An Essay on Determinism
Sometimes the best stories come from the most bonkers, batshit crazy situations.
When tragedy strikes, often, it leaves a scar too painful to look at that we either can’t stop looking at it and it dictates your life or you ignore and you do everything you can to forget it and it dictates your life. It’s a hard choice. You’re left with two options submit to this fate or do the opposite. Do something completely irrational and unpredictable that it breaks the cycle.
This is what the film is about. Fighting fate. Especially, when it feels like your fate is to live in drudgery and guilt. And in many ways, this is what the film is. An irrational (in all the right ways), unpredictable ode to finding purpose and meaning in a world void of meaning.
Noeufelle is a young man who, for the most part, is the embodiment of the typical young person. Lost, unguided and desperate to escape the uselessness of their situation. Part of the story is how a tragic event forces him into a path and how he fights his way out of it. The other, we’re not making this up, about a sentient hand that escapes a medical waste facility and tries to find its body. That’s it.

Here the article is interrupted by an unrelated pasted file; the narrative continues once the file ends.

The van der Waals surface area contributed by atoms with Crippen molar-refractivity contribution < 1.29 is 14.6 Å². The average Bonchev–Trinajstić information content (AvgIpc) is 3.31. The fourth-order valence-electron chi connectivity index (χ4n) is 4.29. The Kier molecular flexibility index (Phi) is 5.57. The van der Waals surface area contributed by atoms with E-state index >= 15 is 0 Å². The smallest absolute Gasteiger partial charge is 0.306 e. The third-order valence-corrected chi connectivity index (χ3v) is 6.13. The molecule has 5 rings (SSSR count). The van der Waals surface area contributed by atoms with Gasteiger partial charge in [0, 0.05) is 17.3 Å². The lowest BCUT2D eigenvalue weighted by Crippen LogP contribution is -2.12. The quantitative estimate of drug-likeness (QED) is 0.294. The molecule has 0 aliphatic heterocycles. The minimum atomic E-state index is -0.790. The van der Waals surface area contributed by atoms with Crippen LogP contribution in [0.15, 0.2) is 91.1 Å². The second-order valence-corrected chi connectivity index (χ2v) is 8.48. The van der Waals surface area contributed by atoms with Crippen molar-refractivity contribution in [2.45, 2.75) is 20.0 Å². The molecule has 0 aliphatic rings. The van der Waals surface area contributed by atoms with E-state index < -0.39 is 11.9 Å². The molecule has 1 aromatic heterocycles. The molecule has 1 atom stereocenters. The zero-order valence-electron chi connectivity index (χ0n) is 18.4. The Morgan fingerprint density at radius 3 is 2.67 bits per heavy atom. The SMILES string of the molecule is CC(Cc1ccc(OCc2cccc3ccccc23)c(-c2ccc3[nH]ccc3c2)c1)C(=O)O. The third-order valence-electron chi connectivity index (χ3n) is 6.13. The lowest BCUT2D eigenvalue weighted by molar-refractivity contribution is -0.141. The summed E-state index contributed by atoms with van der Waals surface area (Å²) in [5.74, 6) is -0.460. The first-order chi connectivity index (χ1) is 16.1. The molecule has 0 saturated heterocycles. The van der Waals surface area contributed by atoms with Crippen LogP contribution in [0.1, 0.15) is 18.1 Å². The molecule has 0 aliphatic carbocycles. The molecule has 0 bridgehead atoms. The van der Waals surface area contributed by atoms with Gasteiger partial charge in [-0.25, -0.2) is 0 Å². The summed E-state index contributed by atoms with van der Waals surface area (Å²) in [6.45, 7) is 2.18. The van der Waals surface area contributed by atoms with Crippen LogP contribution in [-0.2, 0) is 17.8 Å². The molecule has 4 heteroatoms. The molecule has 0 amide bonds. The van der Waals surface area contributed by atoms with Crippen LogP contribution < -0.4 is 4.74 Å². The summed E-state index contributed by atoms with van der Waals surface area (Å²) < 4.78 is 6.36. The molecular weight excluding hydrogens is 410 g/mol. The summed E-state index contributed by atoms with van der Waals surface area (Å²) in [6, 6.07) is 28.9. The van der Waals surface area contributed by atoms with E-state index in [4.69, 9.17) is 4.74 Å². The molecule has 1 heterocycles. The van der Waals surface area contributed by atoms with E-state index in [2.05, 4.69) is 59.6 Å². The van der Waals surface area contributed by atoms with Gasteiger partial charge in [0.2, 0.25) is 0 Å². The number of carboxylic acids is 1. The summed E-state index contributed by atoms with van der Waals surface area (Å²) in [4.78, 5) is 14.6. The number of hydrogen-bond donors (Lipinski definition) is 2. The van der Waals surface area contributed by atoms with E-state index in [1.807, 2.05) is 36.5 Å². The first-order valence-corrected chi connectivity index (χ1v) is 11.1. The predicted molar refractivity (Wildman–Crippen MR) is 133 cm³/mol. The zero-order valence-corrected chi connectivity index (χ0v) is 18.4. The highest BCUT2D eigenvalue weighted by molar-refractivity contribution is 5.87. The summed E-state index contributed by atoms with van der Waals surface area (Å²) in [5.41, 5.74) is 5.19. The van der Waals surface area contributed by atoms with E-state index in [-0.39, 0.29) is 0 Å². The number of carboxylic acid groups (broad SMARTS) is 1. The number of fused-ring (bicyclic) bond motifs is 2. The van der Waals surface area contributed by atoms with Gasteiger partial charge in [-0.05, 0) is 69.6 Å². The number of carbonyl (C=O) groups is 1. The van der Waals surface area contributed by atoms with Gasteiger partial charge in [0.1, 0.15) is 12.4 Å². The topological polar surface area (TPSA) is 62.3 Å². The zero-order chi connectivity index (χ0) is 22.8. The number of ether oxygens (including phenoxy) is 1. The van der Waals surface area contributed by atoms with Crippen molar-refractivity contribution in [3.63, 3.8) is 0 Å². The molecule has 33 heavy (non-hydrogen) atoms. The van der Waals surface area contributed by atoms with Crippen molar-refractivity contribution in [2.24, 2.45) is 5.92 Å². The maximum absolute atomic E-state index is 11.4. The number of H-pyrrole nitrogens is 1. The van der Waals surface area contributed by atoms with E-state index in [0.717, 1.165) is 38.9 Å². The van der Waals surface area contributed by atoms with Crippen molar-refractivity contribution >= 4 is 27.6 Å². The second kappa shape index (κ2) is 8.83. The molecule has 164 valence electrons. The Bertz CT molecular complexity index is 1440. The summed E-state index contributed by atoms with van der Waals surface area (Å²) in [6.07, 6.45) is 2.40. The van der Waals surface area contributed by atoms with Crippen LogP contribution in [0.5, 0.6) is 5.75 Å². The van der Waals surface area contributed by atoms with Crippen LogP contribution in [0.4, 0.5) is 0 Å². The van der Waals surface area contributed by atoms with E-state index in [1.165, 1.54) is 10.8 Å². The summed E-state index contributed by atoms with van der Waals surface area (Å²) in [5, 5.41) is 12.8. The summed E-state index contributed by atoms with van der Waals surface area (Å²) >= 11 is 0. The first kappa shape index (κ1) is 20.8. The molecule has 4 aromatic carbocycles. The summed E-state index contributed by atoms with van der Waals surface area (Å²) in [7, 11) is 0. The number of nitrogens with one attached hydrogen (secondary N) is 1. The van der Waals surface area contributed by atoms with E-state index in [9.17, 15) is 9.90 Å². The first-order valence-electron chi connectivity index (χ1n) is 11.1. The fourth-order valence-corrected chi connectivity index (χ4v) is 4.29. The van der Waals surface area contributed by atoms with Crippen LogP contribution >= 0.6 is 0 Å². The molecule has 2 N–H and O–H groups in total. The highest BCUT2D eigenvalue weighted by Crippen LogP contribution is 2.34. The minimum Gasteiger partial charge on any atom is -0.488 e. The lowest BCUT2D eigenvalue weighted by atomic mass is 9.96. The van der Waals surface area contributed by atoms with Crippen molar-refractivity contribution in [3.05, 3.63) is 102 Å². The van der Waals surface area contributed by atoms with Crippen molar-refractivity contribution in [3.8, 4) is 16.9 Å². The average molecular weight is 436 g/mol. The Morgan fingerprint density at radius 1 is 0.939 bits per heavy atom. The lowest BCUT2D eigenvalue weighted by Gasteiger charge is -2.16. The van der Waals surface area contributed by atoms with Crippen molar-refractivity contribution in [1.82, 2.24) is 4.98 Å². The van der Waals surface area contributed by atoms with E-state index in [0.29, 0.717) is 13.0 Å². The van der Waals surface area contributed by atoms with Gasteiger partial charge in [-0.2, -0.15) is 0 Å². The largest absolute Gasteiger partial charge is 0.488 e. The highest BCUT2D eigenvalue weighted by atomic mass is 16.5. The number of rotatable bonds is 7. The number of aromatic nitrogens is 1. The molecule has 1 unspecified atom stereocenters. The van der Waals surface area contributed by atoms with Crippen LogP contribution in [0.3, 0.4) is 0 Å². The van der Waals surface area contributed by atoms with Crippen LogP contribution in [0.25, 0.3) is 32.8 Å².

Filmmaker Jeremy Clapin, tells what seems like a simple story in the most imaginative way possible. The animation is truly unique. Some sequences are nothing short of awe inspiring. The most impressive one, involves a pigeon and the hand. It’s surprising how you can say so much without words.
We can’t recommend this film enough. It is, probably, the best animated film of the year and one of the best films of the year. If you’re looking for a film that is at the same time, visually explosive, artistic but manages to tell a story without going artsy fartsy. This film is your best bet.
We leave you with an afterthought. Do you feel trapped by fate? Helpless? If so, what do you do to counter it?